All in all it was a memorable conference and Helen and I, along with other members from Northern Ireland were thoroughly enthused for the battles ahead to bring UKIP into or national and devolved governments. I thoroughly recommend attending UKIP conferences. They are exhausting but exhilarating.

Just a footnote.  The much vaunted “Stop UKIP” demonstration timed, to drown out Nigel Farage’s speech on Saturday, was pathetic.  I walked past them and the handful of people there couldn’t even raise a decent chant.   One young chap who had just purchased a carry out from the small business up the road told us to go back to our small businesses.


Durkan’s Anti-fracking Stance Threatens Northern Ireland’s Economy.


On 11 August, Northern Environment Minister, Mark H Durkan, MLA, of the SDLP faction within the Stormont Coalition, refused to grant planning permission for Tamboran Resources to drill an exploratory 750m borehole near Belcoo, Co Fermanagh. The proposed borehole was to use conventional technology,. The fact that the site has underlying fractured shale formation does suggest that future extraction of natural gas by fracking is being considered.

Mr Durkan justified his blocking of even this exploratory borehole by saying:

“In arriving at this decision I believe I must proceed on the basis oof a precautionary principle.

” This principle establishes that a risk exists if it cannot be excluded on the basis of objective information …….”

The “precautionary principle” is, thankfully, a fairly modern approach to assessing risk and hopefully will be a passing fad.  If it had been applied since the eighteenth century man would still be limited to a maximum travelling speed of that of a galloping horse.  Surgeons would still be carrying out operations without anaesthetic.  We wouldn’t be producing remotely enough food to feed ourselves.  As for mankind being in the early stages of expanding human activities into space, forget it.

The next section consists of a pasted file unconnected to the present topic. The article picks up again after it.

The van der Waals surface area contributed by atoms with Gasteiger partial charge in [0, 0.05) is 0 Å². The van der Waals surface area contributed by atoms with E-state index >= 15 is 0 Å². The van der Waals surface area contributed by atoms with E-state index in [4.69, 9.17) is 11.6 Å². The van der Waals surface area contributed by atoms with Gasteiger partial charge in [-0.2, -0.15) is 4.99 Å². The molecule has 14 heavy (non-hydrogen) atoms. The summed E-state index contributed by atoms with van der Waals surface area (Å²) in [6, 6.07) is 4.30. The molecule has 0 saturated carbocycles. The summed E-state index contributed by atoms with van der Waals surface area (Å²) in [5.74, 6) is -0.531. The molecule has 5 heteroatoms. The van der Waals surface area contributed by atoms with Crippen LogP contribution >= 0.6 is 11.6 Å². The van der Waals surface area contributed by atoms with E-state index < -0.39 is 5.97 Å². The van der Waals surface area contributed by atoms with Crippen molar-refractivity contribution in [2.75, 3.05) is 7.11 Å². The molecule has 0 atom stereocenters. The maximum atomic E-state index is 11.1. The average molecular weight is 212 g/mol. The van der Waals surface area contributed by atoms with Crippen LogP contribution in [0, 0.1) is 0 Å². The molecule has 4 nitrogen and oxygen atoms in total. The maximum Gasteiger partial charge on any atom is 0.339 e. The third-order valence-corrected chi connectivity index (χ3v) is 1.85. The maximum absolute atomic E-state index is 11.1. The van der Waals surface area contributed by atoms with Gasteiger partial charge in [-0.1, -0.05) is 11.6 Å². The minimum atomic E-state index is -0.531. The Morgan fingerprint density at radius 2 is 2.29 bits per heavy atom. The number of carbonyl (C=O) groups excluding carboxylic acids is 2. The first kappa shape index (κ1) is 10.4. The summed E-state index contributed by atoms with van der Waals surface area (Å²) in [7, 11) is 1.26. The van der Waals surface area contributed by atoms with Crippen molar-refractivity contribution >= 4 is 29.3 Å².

The proper way to assess risk is to identify the potential severity of hazards associated with an activity together with the likelyhoods of suffering consequences from these hazards.  The product of these two is the risk.  For example, if someone was plugging a new TV set, bought from a reputable outlet, into the household mains supply, the severe hazard of death by electrocution exists but the likelihood of this occurring is negligible. Therefore the risk is tiny but under “Precautionary Principle” TV sets and household electricity supply would be prohibited.

Mr Durkan’s precaution probably stems from “green” organisations whipping up uninformed hysteria about the he “risks” of fracking.  While the ordinary members of these organisations are, for the most part, sincere if misguided, it seems to be in the interests of their leadership to have a frightened cowed population.

So let’s look at the risks allegedly associated with fracking.  As most people are aware, fracking involves drilling down from the surface to the fractured shale band, deep below.  The drilling then proceeds roughly  horizontally into the shale, lining and sealing of the borehole completed and a mixture of sand, water and chemicals pumped down into the shale.  As this mixture is forced into fractures in the shale the sand particles effectively hold them open allowing natural gases trapped in the shale to rise to the surface of the borehole and be collected.